Picnics were an important part of Indianola's business.

Back in the early 20th Century, Americans were joiners. People belonged to all sorts of lodges, clubs, orders, brotherhoods, and associations as well as churches, political parties, unions, and trade federations.

One thing these disparate groups had in common was that they all held a summer picnic for their membership.

Indianola offered shelter houses, picnic tables, and extensive woodsy grounds that were perfect for summer picnics. The park's amusements, pool, dance pavilion, live entertainment, restaurants, and concessions were just the thing to assure a good time was had by all.

Indianola's Picnic Grounds

Its location in the state capital and near the geographic center of the state helped Indianola pick up lots of state convention business.

Indianola was also popular for company picnics put on by area firms.

Groups which held picnics at Indianola over the years included: Buckeye Steel Castings employees (and probably the grandfather and great-grandfather of the two Presidents Bush), Bell Telephone employees, Union Stores employees, postal employees, The Ohio Grocers' Association, Columbus Railway and Light employees (possibly including President Richard Nixon's father), The Brotherhood of Locomotive Engineers, The American Federation of Labor (addressed by Samuel Gompers), Women's Association of Commerce, The American Legion, The American Insurance Union, The Jewish Welfare Society, The International Bible Students Association, The Buckeye Republicans, The Woodmen, The Exchange Club, the West Side of Columbus, and scores of churches and Sunday Schools.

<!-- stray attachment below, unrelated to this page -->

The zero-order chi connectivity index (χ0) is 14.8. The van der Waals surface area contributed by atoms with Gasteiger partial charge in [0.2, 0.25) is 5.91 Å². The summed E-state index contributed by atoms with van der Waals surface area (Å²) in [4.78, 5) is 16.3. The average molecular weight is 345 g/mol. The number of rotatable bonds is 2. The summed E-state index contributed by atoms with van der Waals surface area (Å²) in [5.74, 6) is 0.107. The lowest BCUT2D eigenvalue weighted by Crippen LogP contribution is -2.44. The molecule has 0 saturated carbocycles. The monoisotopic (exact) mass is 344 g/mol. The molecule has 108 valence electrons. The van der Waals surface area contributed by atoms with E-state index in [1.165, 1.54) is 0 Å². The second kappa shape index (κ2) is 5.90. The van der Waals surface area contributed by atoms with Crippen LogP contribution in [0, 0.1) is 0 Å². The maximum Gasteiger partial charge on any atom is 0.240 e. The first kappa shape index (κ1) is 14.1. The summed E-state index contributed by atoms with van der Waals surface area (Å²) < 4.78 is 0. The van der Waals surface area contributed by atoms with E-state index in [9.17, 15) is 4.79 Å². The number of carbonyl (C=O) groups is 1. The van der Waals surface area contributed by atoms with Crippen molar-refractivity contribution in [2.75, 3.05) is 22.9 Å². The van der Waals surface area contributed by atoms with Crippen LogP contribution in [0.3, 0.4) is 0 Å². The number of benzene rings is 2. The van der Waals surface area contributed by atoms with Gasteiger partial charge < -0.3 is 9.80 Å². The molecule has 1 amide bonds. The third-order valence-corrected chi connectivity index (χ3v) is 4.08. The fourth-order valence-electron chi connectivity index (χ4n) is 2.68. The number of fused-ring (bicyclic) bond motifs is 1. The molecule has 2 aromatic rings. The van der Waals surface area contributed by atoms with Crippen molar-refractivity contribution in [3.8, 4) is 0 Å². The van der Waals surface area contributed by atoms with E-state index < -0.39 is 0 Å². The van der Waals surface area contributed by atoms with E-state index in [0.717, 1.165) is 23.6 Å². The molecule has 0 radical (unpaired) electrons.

Rustic Bridge sepia

Access to the picnic area was across a rustic wooden bridge done in the popular early 20th Century "Adirondack Style."

To serve picnickers' needs, there were standpipes, numerous picnic tables, swings, and a shelter house that could accomodate 200.

Later in the park's history, there was also a covered sandbox and playground for young children.

The park's athletic fields were available to picnickers for races, contests, and games.

Back in the day, Indianola's picnic area was a sylvan delight. "Picnic Valley" was forested, shady, and criss-crossed by several small streams,

Rustic Bridge other view

Some of Indianola's picnic area is preserved today as the playground and athletic fields for Indianola Middle School. The massive red oaks and sycamores growing there today are the same trees that once shaded Indianola Park picnickers.